NEW YORK — The inspiration for Christina Tosi’s famed creations was sparked in the aisles of a Midwestern supermarket years ago. The chef and founder of Milk Bar, known for several trademarked treats, including Cereal Milk soft-serve and the Compost Cookie, credits her childhood traditions of ice cream splurges and weekly grocery shopping for influencing the offbeat indulgences served at her bakery and dessert shops.
“I wanted it to be a riff on a modern-day Dairy Queen meets a celebration of my love of baked goods … hence the product mix of cookies, cakes, pies, soft-serve ice cream, cake truffles and everything in between,” Ms. Tosi said at the Summer Fancy Food Show, held June 23-25 in New York. “Some of the things on our menu at Milk Bar I was concocting like a mad scientist from my teenage years at home in the kitchen.”
Over the past decade, Milk Bar has expanded to 16 locations in New York, Washington, Los Angeles, Las Vegas, Boston and Toronto. A number of items on the menu have gained a cult-like following: a cornflake marshmallow chocolate chip cookie, a confetti layer cake and a gooey butter pie with an oat crust previously known as Crack Pie (The name, a nod to the addictive nature of the dessert, was changed to Milk Bar Pie earlier this year amid criticism).
The Compost Cookie, featuring a combination of graham cracker, pretzels, potato chips, coffee grounds, oats, butterscotch and chocolate chips, embodies Ms. Tosi’s approach to innovation.
“The product by and large is familiar and unexpected mashed together,” she said. “My philosophy on food is that good food is simple but has an individuality to it … It’s something that’s as simple as a cookie, but my rules at Milk Bar were … okay, you can make a cookie, but you can’t make a chocolate chip cookie because chocolate chip cookies already exist in the world.”
She added, “It’s basically me walking down the aisles of the grocery store on Fridays as a kid and taking the foods and the flavors that resonate with me most but delivering them in a somewhat unexpected way. It’s sort of premium but accessible.”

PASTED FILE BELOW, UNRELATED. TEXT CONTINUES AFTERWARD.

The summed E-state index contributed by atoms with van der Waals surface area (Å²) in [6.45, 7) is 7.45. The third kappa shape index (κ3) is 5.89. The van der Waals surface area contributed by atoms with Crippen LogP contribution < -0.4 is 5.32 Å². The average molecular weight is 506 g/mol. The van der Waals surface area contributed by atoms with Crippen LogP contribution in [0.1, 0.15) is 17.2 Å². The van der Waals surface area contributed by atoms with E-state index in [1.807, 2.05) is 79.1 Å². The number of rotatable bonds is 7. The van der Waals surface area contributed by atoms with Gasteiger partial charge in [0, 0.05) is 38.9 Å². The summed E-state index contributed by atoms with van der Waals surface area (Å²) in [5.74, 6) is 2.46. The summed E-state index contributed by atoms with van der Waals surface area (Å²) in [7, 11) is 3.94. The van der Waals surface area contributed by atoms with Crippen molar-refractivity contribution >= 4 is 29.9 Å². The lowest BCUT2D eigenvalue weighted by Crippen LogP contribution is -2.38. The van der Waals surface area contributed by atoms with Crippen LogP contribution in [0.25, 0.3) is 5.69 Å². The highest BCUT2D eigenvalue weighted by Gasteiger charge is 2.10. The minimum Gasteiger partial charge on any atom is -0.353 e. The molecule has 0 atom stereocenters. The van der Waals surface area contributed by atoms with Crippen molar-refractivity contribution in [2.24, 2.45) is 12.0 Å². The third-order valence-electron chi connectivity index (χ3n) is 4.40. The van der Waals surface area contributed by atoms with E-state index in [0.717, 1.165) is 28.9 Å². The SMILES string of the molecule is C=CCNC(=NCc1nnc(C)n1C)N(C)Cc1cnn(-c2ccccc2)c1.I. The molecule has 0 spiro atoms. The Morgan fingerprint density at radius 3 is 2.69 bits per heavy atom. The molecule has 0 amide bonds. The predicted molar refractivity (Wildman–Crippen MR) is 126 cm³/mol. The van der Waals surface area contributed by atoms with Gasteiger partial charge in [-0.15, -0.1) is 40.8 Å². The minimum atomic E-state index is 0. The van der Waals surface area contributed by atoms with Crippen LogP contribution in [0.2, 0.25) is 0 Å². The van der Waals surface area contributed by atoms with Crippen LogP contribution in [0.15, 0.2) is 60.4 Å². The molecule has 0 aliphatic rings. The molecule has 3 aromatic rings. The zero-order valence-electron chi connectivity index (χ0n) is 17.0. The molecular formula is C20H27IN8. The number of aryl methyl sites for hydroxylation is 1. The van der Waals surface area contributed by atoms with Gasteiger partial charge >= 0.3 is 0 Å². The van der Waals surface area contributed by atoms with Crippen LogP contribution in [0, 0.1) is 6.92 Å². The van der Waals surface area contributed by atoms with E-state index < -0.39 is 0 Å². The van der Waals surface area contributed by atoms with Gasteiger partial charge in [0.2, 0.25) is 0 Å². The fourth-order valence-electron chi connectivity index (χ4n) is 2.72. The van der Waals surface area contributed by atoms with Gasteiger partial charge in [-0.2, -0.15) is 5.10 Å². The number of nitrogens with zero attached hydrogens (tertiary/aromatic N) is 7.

Menu development at Milk Bar is fueled by nostalgia, whimsy and the discipline of authenticity.
“Our birthday layer cake took two years to develop, and the simple inspiration of it was that funfetti cake and tub of frosting that sits on the aisles of the grocery store, (but it) took two years for us to figure out how to deconstruct it and make it from scratch and layer it back up to capture all of that emotion and nostalgia and feeling that we had in our pasts,” Ms. Tosi said. “The hard part of running a business that’s based around innovation is that could happen the first day you work on something, but it could also happen two years later, and you have to be really real and patient about that pursuit because until the ‘aha’ hits, it doesn’t go on the menu. It doesn’t leave the doors of the kitchen.”
In 2008, Ms. Tosi opened the first Milk Bar location in New York City’s East Village with business partner David Chang, the restaurateur and founder of the Momofuku restaurant group. The enterprise has grown to nearly 400 employees with a leadership team that includes chief operating officer Sujean Lee, previously of Chobani, and vice-president of brand and marketing Sarah Tabb, formerly of the Coca-Cola Co.
“The secrets to our success have been focused,” Ms. Tosi said. “One, we’ve always been honest about who we are, and we’ve always been patient about how we look at Milk Bar and how we grow Milk Bar. I was very careful to not take money at the very beginning because I knew how tricky the food business was, I knew how tricky a bakery business was, and I wanted to make sure I had something that had legs, that could sustain on its own without the influx of cash.”
Ms. Tosi is strategic in growing Milk Bar’s brick-and-mortar presence in markets “we know are meaningful to us,” she said. Recently, the company revamped its e-commerce site, which Ms. Tosi refers to as “our care package business.”
“Eighty per cent of our care package business comes from states where we don’t even have stores,” Ms. Tosi said. “Our community is much larger than the stores, and on many levels we are thinking about how do we want to reach our people and how do people want to be reached, all while maintaining familiar yet unexpected and premium but accessible…
“How do we bring this thing that was inspired by the aisles of the grocery store, the flavors that we know and love? How do we create this really meaningful, joyful, innovative ecosystem?”